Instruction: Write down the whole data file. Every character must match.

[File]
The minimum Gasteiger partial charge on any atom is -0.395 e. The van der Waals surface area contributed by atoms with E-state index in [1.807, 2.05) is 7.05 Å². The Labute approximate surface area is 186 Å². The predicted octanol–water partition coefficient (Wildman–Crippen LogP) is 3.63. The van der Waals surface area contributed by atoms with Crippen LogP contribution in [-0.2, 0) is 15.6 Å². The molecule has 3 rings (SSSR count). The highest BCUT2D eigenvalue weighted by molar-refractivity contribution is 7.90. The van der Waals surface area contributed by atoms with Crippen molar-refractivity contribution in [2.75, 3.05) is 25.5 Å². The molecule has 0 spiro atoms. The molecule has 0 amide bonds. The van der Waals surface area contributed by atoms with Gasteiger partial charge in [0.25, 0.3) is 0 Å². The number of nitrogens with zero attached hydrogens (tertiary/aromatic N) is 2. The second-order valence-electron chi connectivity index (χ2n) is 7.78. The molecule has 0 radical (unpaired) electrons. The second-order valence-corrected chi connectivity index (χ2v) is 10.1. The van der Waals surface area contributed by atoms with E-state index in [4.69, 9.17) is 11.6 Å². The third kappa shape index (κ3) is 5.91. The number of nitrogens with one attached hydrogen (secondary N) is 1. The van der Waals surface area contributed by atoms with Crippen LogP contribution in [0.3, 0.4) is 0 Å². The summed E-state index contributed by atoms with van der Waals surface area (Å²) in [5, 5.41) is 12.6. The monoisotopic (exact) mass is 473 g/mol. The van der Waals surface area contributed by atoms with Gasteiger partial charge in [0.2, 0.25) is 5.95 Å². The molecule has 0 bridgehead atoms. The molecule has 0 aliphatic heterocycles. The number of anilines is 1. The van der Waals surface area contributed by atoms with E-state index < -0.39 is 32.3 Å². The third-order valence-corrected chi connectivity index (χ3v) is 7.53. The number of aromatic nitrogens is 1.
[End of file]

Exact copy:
The minimum Gasteiger partial charge on any atom is -0.395 e. The van der Waals surface area contributed by atoms with E-state index in [1.807, 2.05) is 7.05 Å². The Labute approximate surface area is 186 Å². The predicted octanol–water partition coefficient (Wildman–Crippen LogP) is 3.63. The van der Waals surface area contributed by atoms with Crippen LogP contribution in [-0.2, 0) is 15.6 Å². The molecule has 3 rings (SSSR count). The highest BCUT2D eigenvalue weighted by molar-refractivity contribution is 7.90. The van der Waals surface area contributed by atoms with Crippen molar-refractivity contribution in [2.75, 3.05) is 25.5 Å². The molecule has 0 spiro atoms. The molecule has 0 amide bonds. The van der Waals surface area contributed by atoms with Gasteiger partial charge in [0.25, 0.3) is 0 Å². The number of nitrogens with zero attached hydrogens (tertiary/aromatic N) is 2. The second-order valence-electron chi connectivity index (χ2n) is 7.78. The molecule has 0 radical (unpaired) electrons. The second-order valence-corrected chi connectivity index (χ2v) is 10.1. The van der Waals surface area contributed by atoms with E-state index in [4.69, 9.17) is 11.6 Å². The third kappa shape index (κ3) is 5.91. The number of nitrogens with one attached hydrogen (secondary N) is 1. The van der Waals surface area contributed by atoms with Crippen LogP contribution in [0.3, 0.4) is 0 Å². The summed E-state index contributed by atoms with van der Waals surface area (Å²) in [5, 5.41) is 12.6. The monoisotopic (exact) mass is 473 g/mol. The van der Waals surface area contributed by atoms with Gasteiger partial charge in [0.2, 0.25) is 5.95 Å². The molecule has 0 bridgehead atoms. The molecule has 0 aliphatic heterocycles. The number of anilines is 1. The van der Waals surface area contributed by atoms with E-state index < -0.39 is 32.3 Å². The third-order valence-corrected chi connectivity index (χ3v) is 7.53. The number of aromatic nitrogens is 1.